Lifelong Dewey

Reading through every Dewey Decimal section.

Tag: France

944: Blood Royal by Eric Jager


944.026092: Jager, Eric. Blood Royal: A True Tale of Crime and Detection in Medieval Paris. New York: Little, Brown and Company, 2014. 336 pp. ISBN 978-0-3162-2451-2.

Dewey Breakdown:

  • 900: History and Geography
  • 940: History of Europe
  • 944: History of France
  • 944.02: Medieval period, 987 to 1589
  • 944.026: Reigns of Charles VI and Charles VII, 1380-1461
  • +092: Biography

In the 1660s, a magnificent scroll was discovered. At thirty feet long and dated to 1407, it contained the original investigations of the provost of Paris, a Monsieur Guillaume de Tigonville. He was tasked with an unenviable crime to solve: the death of Louis of Orleans. The death of a noble man was already enough stress to deal with, but Louis was a famous relative: his brother was the King of France. Charles VI, sometimes labeled the Beloved and other times called the Mad, periodically left the country under Louis’s rule when he wasn’t feeling well. And now the surrogate monarch had been murdered. Eric Jager’s Blood Royal sifts through the historical records to bring us a tale of treason, aristocratic intrigue, and medieval forensic techniques.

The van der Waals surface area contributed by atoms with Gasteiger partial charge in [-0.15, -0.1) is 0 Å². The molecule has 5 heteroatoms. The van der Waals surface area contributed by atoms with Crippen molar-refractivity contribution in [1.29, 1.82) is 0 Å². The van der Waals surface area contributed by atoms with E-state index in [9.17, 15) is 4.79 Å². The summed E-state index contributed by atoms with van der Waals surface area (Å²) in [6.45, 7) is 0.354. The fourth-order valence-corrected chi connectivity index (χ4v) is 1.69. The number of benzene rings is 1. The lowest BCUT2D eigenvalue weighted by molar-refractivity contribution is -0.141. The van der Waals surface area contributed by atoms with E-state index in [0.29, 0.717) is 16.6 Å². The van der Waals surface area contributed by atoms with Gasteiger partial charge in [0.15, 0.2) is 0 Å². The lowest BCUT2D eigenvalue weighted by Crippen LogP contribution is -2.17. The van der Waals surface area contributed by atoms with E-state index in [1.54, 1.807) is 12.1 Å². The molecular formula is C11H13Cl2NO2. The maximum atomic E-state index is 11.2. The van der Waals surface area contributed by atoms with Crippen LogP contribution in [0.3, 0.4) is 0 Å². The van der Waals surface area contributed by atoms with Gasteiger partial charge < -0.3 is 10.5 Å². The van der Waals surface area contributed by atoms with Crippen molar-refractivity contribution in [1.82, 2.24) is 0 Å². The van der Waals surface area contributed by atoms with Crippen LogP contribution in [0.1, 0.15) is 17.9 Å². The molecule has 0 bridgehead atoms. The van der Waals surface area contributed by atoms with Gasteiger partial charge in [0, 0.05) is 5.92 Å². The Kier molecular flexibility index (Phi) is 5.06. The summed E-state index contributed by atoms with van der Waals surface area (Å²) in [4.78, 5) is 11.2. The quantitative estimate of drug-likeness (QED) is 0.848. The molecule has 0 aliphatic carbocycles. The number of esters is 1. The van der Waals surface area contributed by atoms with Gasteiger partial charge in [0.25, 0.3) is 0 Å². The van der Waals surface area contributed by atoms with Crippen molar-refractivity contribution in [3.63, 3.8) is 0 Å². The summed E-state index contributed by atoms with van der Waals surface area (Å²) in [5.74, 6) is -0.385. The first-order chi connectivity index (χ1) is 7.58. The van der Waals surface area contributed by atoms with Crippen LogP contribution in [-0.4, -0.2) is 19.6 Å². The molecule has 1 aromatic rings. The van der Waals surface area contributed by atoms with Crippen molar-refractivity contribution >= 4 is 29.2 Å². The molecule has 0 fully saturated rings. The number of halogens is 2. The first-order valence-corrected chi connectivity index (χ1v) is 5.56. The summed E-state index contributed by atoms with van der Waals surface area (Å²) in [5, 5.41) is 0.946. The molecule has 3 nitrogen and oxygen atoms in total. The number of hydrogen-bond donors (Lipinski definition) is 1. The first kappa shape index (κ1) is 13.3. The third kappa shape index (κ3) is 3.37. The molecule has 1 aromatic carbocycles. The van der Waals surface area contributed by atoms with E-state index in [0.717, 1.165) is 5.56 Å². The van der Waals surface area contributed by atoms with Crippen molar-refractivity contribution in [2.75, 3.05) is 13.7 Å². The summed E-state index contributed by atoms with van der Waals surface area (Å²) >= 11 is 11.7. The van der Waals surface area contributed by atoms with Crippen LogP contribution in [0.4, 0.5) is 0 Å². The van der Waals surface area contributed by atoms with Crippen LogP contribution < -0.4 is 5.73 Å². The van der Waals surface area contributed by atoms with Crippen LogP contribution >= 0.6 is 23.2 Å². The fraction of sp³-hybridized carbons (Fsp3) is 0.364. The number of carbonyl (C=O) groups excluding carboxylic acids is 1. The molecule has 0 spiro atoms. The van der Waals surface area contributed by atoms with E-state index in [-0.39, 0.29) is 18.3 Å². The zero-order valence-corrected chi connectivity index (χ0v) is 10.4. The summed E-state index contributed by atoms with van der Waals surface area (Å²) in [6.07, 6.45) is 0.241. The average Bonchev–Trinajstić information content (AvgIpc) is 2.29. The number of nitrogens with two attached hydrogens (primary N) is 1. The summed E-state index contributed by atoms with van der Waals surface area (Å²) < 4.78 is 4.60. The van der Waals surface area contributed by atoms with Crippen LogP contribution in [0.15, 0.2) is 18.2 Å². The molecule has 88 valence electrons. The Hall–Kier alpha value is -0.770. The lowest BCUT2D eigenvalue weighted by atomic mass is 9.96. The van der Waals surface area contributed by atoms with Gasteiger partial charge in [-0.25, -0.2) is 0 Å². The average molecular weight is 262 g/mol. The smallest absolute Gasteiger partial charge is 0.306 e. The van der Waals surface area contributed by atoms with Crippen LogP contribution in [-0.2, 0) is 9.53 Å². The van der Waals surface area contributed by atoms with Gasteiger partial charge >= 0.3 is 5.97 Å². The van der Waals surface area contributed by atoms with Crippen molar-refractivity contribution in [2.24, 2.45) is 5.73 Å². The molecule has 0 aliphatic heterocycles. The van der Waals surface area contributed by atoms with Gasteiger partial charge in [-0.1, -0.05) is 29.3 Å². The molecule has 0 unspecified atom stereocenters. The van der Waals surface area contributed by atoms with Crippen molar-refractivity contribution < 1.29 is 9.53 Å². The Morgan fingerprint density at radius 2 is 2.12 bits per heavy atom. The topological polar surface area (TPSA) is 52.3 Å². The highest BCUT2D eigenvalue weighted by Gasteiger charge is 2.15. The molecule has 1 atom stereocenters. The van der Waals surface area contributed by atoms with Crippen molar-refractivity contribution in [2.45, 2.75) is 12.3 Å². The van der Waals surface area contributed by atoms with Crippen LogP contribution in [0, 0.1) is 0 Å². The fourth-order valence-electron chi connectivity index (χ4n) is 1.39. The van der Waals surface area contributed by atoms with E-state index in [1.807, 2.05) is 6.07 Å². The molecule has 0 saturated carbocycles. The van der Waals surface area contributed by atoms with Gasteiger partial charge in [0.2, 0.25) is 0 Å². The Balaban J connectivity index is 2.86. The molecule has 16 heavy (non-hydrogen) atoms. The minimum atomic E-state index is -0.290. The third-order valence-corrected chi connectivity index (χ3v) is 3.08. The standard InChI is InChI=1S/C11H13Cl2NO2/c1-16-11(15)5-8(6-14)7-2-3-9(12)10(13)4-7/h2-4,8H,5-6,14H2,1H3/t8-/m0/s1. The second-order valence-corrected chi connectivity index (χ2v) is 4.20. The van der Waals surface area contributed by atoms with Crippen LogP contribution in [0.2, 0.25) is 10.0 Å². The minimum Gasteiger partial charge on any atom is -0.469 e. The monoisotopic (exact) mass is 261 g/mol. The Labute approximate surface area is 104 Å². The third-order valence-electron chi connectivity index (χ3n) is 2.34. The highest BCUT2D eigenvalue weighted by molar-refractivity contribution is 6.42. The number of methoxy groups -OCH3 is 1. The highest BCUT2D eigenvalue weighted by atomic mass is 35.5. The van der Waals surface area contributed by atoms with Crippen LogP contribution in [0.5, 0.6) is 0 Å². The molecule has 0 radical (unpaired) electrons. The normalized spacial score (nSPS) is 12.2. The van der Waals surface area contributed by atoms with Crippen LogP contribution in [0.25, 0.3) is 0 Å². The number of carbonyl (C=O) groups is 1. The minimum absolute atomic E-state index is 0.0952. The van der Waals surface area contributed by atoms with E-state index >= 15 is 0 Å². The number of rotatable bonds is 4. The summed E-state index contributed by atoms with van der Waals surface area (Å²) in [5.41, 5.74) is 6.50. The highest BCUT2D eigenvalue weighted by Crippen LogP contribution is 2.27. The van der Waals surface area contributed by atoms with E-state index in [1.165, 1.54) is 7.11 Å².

Read the rest of this entry »


840: French Literature Before 1800 by Bradley and Michell

840.8: Michell, Robert Bell and Robert Foster Bradley, eds. French Literature Before 1800. New York: F. S. Crofts & Co., 1936. 493 pp.

Dewey Breakdown:

  • 800: Literature
  • 840: French literature